Travel: The wonder of Wales

 
 

Ydych chi’n siarad Cymraeg? No, we can’t pronounce that either but that hasn’t stopped Andrew Hines from exploring the beautiful sights of Pembrokeshire

A short ferry ride across Saint George’s Channel lies a mystical place where the jagged cliffs jutting out into the ocean are sleeping giants, waiting to one day awake and come to aid of the Celts in their time of need. As a gullible American tourist, I readily ate up these ancient stories and set out for Wales. Unfortunately none of the locals seemed to take the lore as seriously, but anyone disappointed by this would be quickly appeased once you discover the many varieties there.

Pembrokeshire is the most south-western county in Wales and surrounded by the sea on three sides. It boasts some of the most scenic landscapes in the country, but it is far from being a wilderness expedition as frequent buses and trains along the coast make travel a breeze. There is a 300km path that runs along the coast passing by some of the best surfing beaches in Wales as well as a variety of castles, monasteries and nature reserves.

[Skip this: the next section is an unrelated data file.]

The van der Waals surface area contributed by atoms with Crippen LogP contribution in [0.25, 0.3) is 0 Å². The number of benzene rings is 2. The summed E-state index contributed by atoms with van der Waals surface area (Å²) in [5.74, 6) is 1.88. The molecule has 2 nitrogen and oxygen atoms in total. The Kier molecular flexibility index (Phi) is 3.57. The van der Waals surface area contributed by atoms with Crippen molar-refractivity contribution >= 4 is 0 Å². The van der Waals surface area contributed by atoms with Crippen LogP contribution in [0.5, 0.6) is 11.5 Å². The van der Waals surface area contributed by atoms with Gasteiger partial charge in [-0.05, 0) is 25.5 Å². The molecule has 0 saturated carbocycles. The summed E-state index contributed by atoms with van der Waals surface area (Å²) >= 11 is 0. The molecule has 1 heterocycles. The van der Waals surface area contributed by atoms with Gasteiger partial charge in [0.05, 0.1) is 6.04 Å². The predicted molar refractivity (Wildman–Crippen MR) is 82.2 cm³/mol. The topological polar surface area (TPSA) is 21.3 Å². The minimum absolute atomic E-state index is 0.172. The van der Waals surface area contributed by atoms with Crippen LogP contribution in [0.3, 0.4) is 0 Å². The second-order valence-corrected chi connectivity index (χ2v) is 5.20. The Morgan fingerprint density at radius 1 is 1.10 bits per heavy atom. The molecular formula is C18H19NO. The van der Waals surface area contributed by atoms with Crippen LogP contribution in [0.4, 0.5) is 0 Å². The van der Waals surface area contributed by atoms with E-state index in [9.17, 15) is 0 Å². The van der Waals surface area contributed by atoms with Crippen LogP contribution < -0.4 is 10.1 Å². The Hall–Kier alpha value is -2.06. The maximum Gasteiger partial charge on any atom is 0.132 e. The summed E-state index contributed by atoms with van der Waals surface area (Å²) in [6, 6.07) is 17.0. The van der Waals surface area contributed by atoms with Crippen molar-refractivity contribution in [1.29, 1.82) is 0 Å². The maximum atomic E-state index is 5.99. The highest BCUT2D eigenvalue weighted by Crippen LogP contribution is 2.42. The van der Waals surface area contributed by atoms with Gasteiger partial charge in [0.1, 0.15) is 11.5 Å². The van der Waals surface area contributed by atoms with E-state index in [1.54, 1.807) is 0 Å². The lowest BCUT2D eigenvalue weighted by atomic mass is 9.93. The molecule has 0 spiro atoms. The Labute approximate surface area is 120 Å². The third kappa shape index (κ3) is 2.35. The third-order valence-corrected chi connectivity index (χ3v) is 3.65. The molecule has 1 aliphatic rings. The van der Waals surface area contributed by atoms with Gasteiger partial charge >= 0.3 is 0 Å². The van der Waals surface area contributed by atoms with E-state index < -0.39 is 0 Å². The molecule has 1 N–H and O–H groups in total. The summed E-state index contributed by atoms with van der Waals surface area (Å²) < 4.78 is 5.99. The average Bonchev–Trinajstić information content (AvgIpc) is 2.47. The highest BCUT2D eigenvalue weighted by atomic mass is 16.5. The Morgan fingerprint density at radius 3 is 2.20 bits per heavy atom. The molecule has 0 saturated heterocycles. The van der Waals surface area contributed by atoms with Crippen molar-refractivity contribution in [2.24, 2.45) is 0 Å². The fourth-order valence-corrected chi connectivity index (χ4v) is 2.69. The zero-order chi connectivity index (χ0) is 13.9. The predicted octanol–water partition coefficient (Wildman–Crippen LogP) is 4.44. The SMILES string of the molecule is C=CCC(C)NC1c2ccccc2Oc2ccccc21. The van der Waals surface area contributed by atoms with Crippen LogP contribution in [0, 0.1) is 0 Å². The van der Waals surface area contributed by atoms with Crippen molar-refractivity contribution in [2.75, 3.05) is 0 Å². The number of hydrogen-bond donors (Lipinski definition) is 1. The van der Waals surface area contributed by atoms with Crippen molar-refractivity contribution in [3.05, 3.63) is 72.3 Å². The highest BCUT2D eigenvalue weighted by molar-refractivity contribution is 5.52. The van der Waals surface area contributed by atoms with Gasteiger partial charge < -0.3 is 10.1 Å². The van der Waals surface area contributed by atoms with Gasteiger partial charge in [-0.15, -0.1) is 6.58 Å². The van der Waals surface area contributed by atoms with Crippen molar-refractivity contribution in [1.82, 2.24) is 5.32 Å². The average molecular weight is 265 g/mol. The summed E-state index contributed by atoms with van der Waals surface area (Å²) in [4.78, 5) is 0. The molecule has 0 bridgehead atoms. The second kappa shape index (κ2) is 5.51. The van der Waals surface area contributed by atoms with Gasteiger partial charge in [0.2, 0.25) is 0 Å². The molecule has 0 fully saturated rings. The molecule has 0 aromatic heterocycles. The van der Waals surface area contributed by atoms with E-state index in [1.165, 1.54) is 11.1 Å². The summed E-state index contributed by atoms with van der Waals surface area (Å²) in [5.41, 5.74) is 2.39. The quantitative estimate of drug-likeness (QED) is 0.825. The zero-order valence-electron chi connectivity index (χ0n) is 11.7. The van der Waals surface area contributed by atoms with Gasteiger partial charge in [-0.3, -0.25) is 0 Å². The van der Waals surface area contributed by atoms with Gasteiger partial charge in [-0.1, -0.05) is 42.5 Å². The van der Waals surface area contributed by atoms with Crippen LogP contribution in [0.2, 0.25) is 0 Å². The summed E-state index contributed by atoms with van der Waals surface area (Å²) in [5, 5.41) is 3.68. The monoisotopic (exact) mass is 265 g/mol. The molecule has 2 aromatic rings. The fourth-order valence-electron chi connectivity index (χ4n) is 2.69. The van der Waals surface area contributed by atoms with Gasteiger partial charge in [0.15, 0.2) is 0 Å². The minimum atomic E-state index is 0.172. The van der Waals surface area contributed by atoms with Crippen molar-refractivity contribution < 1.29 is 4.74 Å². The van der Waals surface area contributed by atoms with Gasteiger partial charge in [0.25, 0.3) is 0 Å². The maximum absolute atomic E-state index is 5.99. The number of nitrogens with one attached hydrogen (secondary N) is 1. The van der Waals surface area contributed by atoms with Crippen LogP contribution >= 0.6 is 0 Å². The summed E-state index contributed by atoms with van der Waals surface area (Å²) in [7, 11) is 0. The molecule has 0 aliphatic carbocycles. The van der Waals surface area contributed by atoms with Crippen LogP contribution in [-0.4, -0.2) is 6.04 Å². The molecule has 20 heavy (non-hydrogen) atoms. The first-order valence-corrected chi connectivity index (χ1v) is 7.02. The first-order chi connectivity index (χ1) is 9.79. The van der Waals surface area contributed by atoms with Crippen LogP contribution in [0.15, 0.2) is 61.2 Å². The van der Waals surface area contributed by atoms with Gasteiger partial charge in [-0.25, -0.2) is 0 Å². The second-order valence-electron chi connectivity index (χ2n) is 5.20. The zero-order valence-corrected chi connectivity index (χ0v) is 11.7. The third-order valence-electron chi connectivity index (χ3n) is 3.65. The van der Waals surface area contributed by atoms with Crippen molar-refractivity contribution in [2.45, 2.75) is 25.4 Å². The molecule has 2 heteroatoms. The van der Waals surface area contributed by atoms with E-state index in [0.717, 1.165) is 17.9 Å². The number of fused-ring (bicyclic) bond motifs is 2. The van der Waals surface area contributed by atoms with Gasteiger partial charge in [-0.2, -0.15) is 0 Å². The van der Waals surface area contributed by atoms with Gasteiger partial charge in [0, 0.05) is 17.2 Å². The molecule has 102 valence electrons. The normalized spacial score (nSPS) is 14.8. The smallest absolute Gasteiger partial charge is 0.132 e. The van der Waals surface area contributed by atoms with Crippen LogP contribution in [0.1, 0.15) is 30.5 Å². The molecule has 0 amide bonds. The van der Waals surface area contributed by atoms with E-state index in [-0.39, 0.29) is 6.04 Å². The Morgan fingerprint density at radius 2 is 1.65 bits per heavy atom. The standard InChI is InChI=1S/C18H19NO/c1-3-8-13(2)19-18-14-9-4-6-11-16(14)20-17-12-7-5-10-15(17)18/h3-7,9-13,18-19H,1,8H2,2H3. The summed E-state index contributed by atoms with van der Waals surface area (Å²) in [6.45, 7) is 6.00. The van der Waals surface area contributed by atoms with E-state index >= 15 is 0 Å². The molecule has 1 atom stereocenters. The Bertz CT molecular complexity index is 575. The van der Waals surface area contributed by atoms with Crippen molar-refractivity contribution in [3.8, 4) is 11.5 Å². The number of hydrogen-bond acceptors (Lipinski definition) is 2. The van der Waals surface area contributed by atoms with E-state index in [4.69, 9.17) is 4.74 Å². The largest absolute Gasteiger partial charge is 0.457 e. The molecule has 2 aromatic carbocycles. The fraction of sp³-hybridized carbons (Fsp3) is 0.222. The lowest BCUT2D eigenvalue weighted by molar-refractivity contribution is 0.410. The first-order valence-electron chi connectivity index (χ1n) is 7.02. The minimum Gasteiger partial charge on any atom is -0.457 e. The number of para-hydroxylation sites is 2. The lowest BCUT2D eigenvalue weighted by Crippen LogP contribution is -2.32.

The (perhaps surprisingly) beautiful summer weather is perfect for camping and there are cheap £5 campsites dotted along the trail. The campsites have a great summer crowd with very few tourists. If you want a hot meal and a shower, there are also some very good YHA hostels along the trail. However, book in advance as they have limited space and tend to fill up throughout the summer. Most of the towns and villages along the way have hotels or a bed and breakfast and will almost certainly have a few restaurants and pubs.

One of the bigger surprises to be found during your time there is Welsh beer. Welsh beer is possibly one of the best kept secrets of the country: if you ask a Welsh barman familiar with the beer lore, he will tell you that Arthur Guinness got all of his inspiration from Welsh stout. The beer brewing tradition goes back to the middle ages where home brewing was common in Wales. The Welsh beer market tends to have a bit more variety than Ireland and arguably some of the best darks in Europe can be found in Wales.

The locals are friendly and eager to chat and the culture has yet to be spoiled by flocks of tourists overrunning their towns. If you’re looking for a clubbing holiday, this is probably not your spot, but if you are up for some camping, hiking or surfing and a good pint, the Pembrokeshire coastline should be your first stop.

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